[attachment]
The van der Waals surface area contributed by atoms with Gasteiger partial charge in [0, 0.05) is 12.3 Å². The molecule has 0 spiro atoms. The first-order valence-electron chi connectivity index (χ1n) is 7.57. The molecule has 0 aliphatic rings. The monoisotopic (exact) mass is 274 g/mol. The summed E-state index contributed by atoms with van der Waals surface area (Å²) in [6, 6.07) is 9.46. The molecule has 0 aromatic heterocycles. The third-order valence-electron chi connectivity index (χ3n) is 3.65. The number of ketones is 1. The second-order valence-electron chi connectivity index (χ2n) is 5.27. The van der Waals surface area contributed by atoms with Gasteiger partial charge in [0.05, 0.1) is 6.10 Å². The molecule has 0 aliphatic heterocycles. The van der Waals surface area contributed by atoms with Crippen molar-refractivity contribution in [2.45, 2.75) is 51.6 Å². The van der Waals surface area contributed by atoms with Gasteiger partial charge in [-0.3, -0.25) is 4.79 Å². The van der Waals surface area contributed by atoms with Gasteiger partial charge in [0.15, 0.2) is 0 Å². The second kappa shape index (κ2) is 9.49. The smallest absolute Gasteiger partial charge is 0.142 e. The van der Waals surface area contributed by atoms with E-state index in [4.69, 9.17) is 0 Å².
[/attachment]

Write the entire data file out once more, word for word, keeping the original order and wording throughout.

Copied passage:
The van der Waals surface area contributed by atoms with Gasteiger partial charge in [0, 0.05) is 12.3 Å². The molecule has 0 spiro atoms. The first-order valence-electron chi connectivity index (χ1n) is 7.57. The molecule has 0 aliphatic rings. The monoisotopic (exact) mass is 274 g/mol. The summed E-state index contributed by atoms with van der Waals surface area (Å²) in [6, 6.07) is 9.46. The molecule has 0 aromatic heterocycles. The third-order valence-electron chi connectivity index (χ3n) is 3.65. The number of ketones is 1. The second-order valence-electron chi connectivity index (χ2n) is 5.27. The van der Waals surface area contributed by atoms with Gasteiger partial charge in [0.05, 0.1) is 6.10 Å². The molecule has 0 aliphatic heterocycles. The van der Waals surface area contributed by atoms with Crippen molar-refractivity contribution in [2.45, 2.75) is 51.6 Å². The van der Waals surface area contributed by atoms with Gasteiger partial charge in [-0.3, -0.25) is 4.79 Å². The van der Waals surface area contributed by atoms with Gasteiger partial charge in [0.15, 0.2) is 0 Å². The second kappa shape index (κ2) is 9.49. The smallest absolute Gasteiger partial charge is 0.142 e. The van der Waals surface area contributed by atoms with E-state index in [4.69, 9.17) is 0 Å².